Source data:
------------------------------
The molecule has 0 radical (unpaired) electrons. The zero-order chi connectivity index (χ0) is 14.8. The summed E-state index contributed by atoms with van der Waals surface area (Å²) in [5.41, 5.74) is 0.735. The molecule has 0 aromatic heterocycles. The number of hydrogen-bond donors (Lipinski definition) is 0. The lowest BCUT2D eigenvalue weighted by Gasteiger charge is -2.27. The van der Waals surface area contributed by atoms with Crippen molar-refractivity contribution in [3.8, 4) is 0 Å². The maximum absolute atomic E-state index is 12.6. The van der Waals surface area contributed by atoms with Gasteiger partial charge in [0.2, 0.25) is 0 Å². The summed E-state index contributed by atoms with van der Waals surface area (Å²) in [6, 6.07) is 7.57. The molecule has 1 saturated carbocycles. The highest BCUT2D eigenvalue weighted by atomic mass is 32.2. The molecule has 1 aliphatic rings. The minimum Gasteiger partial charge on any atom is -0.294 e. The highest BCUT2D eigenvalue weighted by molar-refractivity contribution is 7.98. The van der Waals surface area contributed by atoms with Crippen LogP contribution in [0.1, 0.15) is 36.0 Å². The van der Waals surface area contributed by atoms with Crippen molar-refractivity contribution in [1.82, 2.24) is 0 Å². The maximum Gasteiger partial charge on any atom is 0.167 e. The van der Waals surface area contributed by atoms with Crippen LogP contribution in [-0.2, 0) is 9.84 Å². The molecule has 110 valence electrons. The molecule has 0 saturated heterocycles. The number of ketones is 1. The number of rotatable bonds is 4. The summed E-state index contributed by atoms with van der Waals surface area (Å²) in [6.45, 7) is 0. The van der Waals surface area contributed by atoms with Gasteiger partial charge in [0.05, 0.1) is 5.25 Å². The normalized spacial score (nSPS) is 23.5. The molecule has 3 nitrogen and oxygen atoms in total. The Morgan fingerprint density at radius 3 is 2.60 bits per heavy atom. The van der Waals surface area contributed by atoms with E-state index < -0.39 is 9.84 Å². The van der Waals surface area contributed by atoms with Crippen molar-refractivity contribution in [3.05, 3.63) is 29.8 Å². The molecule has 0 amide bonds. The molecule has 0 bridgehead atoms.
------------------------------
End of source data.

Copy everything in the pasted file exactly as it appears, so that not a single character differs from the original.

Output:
The molecule has 0 radical (unpaired) electrons. The zero-order chi connectivity index (χ0) is 14.8. The summed E-state index contributed by atoms with van der Waals surface area (Å²) in [5.41, 5.74) is 0.735. The molecule has 0 aromatic heterocycles. The number of hydrogen-bond donors (Lipinski definition) is 0. The lowest BCUT2D eigenvalue weighted by Gasteiger charge is -2.27. The van der Waals surface area contributed by atoms with Crippen molar-refractivity contribution in [3.8, 4) is 0 Å². The maximum absolute atomic E-state index is 12.6. The van der Waals surface area contributed by atoms with Gasteiger partial charge in [0.2, 0.25) is 0 Å². The summed E-state index contributed by atoms with van der Waals surface area (Å²) in [6, 6.07) is 7.57. The molecule has 1 saturated carbocycles. The highest BCUT2D eigenvalue weighted by atomic mass is 32.2. The molecule has 1 aliphatic rings. The minimum Gasteiger partial charge on any atom is -0.294 e. The highest BCUT2D eigenvalue weighted by molar-refractivity contribution is 7.98. The van der Waals surface area contributed by atoms with Crippen LogP contribution in [0.1, 0.15) is 36.0 Å². The van der Waals surface area contributed by atoms with Crippen molar-refractivity contribution in [1.82, 2.24) is 0 Å². The maximum Gasteiger partial charge on any atom is 0.167 e. The van der Waals surface area contributed by atoms with Crippen LogP contribution in [-0.2, 0) is 9.84 Å². The molecule has 110 valence electrons. The molecule has 0 saturated heterocycles. The number of ketones is 1. The number of rotatable bonds is 4. The summed E-state index contributed by atoms with van der Waals surface area (Å²) in [6.45, 7) is 0. The van der Waals surface area contributed by atoms with Gasteiger partial charge in [0.05, 0.1) is 5.25 Å². The normalized spacial score (nSPS) is 23.5. The molecule has 3 nitrogen and oxygen atoms in total. The Morgan fingerprint density at radius 3 is 2.60 bits per heavy atom. The van der Waals surface area contributed by atoms with E-state index < -0.39 is 9.84 Å². The van der Waals surface area contributed by atoms with Crippen molar-refractivity contribution in [3.05, 3.63) is 29.8 Å². The molecule has 0 amide bonds. The molecule has 0 bridgehead atoms.